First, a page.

The complex nature of man always involves some sort of duality between good and evil. That is the main theme/idea that the book The Strange Case Of Dr. Jekyll And Mr.Hyde discusses, along with Sigmund Freud’s The Uncanny. Even the illustration in this essay represent the duality of man. The good and the evil, on one side lies a man with no angry remarks on his face, nor any chains. The other side represents the evil; a man chained up with a hateful expression. This essay will explore how The Strange Case Of Dr. Jekyll And Mr. Hyde, including The Uncanny, along with this image show examples of man’s duality.
The Strange Case Of Dr. Jekyll And Mr. Hyde revolves around Dr. Jekyll and his friends. One day Dr.Jekyll creates a potion that allows him to unleash his primal alter ego Mr. Hyde. Chaos ensues as Mr. Hyde takes to the streets and causes mayhem around London. From trampling a girl to beating a man to death, Mr. Hyde seems to have Dr. Jekyll’s friends concerned. Dr. Jekyll reveals his friends that he is trying to get rid of Mr. Hyde, only to wind up truly revealing they are both the same person.
Dr. Jekyll mentions his struggles with addiction in regards to becoming Mr. Hyde. For example, Mr. Utterson a friend of Dr. Jekyll visits Dr. Jekyll and speaks to him about Mr. Hyde. Mr. Hyde thanks his friend, “My good Utterson,’ said the doctor, ‘this is very good of you, this is downright good of you, I cannot find words to thank you in. I believe fully; I would trust you before any man alive, ay, before myself, if I could not make the choice; but indeed it isn’t what you fancy; it is not so bad as that; and just to put your good heart at rest, I will tell you one thing: the moment I choose, I can be rid of Mr. Hyde. I give you my hand upon that; and I thank you again and again; and I will just add one little word, Utterson, that I’m sure you’ll take in good part: this is a private matter, and I beg you to let it sleep.’” (Stevenson, Louis, Robert, Dr. Jekyll And Mr. Hyde). Upon analysis of this statement Jekyll makes to his friend he seems to feel as though he has a grasp with My. Hyde. Until the wording reveals that he himself is struggling to deal with Mr. Hyde. By saying “the moment I choose, I can be rid of Mr. Hyde.” and, “this is a private matter, and I beg you to let it sleep.” give a sense of worry that Dr. Jekyll is facing. On one hand he is confident about getting rid of Mr. Hyde, on the other he is afraid to bring his friends into the matter, he knows as Mr. Hyde he can cause them harm if something goes afoul. This is an example of how Dr. Jekyll is struggling with the duality of nature within man.
Another example is when Dr. Jekyll has his full statement written down in regards to transforming into Mr. Hyde. Dr. Jekyll admits that man has duality within themselves, something that purely evil that they keep locked away. Meanwhile, the person on the outside is usually the virtuous kind who tries to do the right things in life. For example, “With every day, and from both sides of my intelligence, the moral and the intellectual, I thus drew steadily nearer to that truth by whose partial discovery I have been doomed to such a dreadful shipwreck: that man is not truly one but two.” (Stevenson, Louis, Robert Dr. Jekyll and Mr.Hyde).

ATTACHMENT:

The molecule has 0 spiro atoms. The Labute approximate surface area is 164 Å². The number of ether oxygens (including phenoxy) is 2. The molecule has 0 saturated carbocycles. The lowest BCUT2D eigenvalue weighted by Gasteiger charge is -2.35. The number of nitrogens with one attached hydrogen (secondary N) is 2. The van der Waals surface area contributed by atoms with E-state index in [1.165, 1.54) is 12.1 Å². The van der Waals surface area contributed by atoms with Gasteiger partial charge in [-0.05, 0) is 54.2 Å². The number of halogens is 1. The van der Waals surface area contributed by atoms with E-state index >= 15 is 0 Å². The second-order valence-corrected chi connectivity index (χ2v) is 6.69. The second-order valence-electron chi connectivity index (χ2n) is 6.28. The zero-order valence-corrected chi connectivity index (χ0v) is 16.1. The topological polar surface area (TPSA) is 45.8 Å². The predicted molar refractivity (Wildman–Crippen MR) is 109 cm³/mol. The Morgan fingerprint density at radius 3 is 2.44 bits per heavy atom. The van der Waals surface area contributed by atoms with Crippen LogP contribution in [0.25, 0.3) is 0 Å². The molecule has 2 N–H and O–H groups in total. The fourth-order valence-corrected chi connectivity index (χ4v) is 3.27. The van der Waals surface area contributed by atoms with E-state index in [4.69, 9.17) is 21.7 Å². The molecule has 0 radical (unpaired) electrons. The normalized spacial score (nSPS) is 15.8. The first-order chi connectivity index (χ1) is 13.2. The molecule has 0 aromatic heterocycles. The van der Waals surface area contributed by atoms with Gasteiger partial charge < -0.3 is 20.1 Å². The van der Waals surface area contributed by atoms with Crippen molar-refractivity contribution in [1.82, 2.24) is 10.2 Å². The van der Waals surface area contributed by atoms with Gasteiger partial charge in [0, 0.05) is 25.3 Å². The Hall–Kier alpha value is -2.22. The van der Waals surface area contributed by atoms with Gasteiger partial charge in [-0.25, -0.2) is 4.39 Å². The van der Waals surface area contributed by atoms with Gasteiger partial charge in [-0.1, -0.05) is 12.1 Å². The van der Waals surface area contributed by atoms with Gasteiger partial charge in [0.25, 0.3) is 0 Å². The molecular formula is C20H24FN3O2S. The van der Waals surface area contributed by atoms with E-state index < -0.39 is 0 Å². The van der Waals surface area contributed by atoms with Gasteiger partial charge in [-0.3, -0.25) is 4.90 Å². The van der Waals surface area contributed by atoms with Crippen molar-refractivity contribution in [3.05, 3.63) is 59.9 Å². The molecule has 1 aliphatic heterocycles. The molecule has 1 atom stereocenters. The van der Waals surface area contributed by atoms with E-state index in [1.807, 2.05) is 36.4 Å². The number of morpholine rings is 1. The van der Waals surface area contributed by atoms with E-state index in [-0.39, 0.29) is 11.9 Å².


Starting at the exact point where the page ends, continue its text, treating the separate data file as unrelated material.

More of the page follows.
We can tell due to unleashing Mr. Hyde, Dr. Jekyll has discovered that man has a dual nature within themselves. Mr. Hyde is simply a personification of Dr. Jekyll’s evil nature, which explains why he kills a man within the book and tramples a little girl. Lastly, Dr. Jekyll also says this, “This, as I take it, was because all human beings, as we meet them, are commingled out of good and evil: and Edward Hyde, alone in the ranks of mankind, was pure evil.” (Stevenson, Louis, Robert Dr. Jekyll And Mr. Hyde).
Dr. Jekyll mentions how he takes a potion to become Mr. Hyde, and by doing so he awakes the duality within him. For example, “The drug had no discriminating action, it was neither diabolical nor divine; it but shook the doors of the prisonhouse of my disposition; and, like the captives of Phillippi, that which stood within ran forth.” (Stevenson, Louis, Robert, Dr. Jekyll And Mr. Hyde). Unleashing Mr. Hyde was Dr. Jekyll’s way of freeing the evil that laid within him. As Mr. Hyde he can commit any crime and be free to do anything deemed irrational by society. Which is something Dr. Jekyll a man of prestige amongst society and his friends can not commit to doing. Which is why he uses Mr. Hyde as an outlet, for releasing his inner thoughts of evil and frustrations. These are examples of how The Strange Case Of Dr. Jekyll and Mr. Hyde touches upon the duality of man in nature.